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Development in High Gear at The Pacific Beaches

by Garland M Baker on June 7, 2004

But there does not seem to be an overall plan

Just a sampling of potholes and the real estate offices beside them

Everyone up and down the coast of Guanacaste is getting ready for the real estate boom, all except maybe the Costa Rican government.

With few exceptions, most of the important thoroughfares are in very bad condition. As one traveler put it, “car-sized potholes” are everywhere.

After one gets used to the “bumpy bump” of the roads and seeing car parts falling from their vehicle like in an old Charlie Chaplin movie, one notices all the new real estate offices, which are everywhere. This is especially true in Nosara and Sámara.

The new Puente de Amistad built by Taiwan and the Daniel Oduber Airport in Liberia are the major reasons for this land explosion. Now tourists can hop on a plane in the United States and land in Liberia, Costa Rica. In a matter of hours they are surfing on one of the great Guanacaste Pacific surfing spots. One such surfer was overheard last week talking to a buddy on Wall Street, via a local phone, saying he left New York in the morning and was surfing in Nosara before sunset.

In addition to real estate offices, beautiful houses are growing out of the jungle like trees. Land is being subdivided and condominiums are being built for those who gravitate to Costa Rica. They range from the plain old naturalists to the yoga meditation set.

Guanacaste is becoming like Aspen, Colorado, but for the summer set. Those who love to grab a plane to go skiing in one of the world’s most popular spots, also are coming to Costa Rica for its natural beauty. Many speculative investors can see the writing on the wall, and that is why there are so many of them in Guanacaste building houses for those yet to arrive.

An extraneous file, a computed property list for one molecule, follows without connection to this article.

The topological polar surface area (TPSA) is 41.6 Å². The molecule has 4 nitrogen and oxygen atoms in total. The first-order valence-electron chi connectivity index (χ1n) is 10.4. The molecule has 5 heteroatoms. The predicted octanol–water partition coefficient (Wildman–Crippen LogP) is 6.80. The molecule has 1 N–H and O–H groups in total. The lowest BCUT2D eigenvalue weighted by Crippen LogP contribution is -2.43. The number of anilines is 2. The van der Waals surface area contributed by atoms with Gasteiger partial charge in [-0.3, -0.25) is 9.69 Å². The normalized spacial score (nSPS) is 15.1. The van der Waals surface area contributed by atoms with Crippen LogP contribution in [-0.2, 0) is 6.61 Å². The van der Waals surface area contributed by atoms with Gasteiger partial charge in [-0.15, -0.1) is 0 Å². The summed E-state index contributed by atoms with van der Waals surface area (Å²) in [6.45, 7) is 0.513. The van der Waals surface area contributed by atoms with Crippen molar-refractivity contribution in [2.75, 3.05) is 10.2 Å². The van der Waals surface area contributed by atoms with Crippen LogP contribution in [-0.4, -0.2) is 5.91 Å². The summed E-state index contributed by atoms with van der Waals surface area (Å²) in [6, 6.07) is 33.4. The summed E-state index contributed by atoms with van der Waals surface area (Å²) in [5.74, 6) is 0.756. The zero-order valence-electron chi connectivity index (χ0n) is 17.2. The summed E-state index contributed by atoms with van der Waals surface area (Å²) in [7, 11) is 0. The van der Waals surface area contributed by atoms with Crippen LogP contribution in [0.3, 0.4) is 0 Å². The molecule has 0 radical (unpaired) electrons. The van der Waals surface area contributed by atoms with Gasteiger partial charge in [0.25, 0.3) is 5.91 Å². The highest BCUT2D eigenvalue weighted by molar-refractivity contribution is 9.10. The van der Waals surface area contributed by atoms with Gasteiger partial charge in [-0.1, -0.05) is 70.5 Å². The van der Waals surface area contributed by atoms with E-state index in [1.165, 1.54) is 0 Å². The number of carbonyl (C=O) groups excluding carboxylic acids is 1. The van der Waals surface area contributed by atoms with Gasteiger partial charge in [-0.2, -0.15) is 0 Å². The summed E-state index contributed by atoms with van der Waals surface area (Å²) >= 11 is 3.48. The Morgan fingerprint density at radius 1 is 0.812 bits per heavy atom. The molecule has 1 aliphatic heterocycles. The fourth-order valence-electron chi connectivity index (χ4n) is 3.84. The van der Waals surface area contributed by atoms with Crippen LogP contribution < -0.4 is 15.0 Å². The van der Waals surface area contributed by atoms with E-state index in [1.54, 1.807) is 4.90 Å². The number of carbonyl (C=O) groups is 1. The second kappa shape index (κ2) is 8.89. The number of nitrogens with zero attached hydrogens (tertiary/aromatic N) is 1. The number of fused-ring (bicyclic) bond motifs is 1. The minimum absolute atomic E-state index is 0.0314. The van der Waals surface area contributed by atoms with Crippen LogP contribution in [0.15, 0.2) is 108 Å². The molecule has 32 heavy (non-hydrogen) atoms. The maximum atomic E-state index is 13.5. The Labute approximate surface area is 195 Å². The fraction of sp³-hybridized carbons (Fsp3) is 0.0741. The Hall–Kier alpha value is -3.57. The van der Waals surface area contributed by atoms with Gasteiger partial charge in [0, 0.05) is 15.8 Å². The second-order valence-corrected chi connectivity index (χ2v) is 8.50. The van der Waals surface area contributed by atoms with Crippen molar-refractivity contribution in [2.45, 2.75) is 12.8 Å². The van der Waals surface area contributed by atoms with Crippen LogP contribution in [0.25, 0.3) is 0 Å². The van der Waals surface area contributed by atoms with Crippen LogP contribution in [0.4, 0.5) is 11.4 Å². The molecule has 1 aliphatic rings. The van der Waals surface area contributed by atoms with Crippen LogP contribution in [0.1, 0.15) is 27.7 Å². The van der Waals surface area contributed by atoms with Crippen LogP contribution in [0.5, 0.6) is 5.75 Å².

The Costa Rican government seems to have left Guanacaste without a development plan, except for the Papagayo Project in the far northwest.

One of the major problems seems to be that there is no realistic property tax base. Taxes are hated by all, but they are a necessary evil in development. Taxes are currently 2,500 colons (about $5.90) for every million in tax value. There are properties worth $200,000 whose owners pay $50 a year or less because of the way such values are calculated.

Slowly this is changing. The municipalities are trying to update their records, but many factors stand in the way: Lack of personnel, lack of computers, lack of correct information from the Registro Nacional, Costa Rica’s countrywide public records center. But most importantly the municipalities lack money. This results in a vicious circle because the money comes from the tax value, and this value is under reported, on purpose, by everyone who prepares a property sales contract in Costa Rica.

All the progress in Guanacaste is really sweet sorrow. This area of Costa Rica, 30 years ago, was really the paradise everyone talks about, untouched and undeveloped. The boom happening on the Pacific coast today will be great for the economy of the country as well as very beneficial for the little communities in that area. But progress without a development plan could be a disaster waiting to happen.

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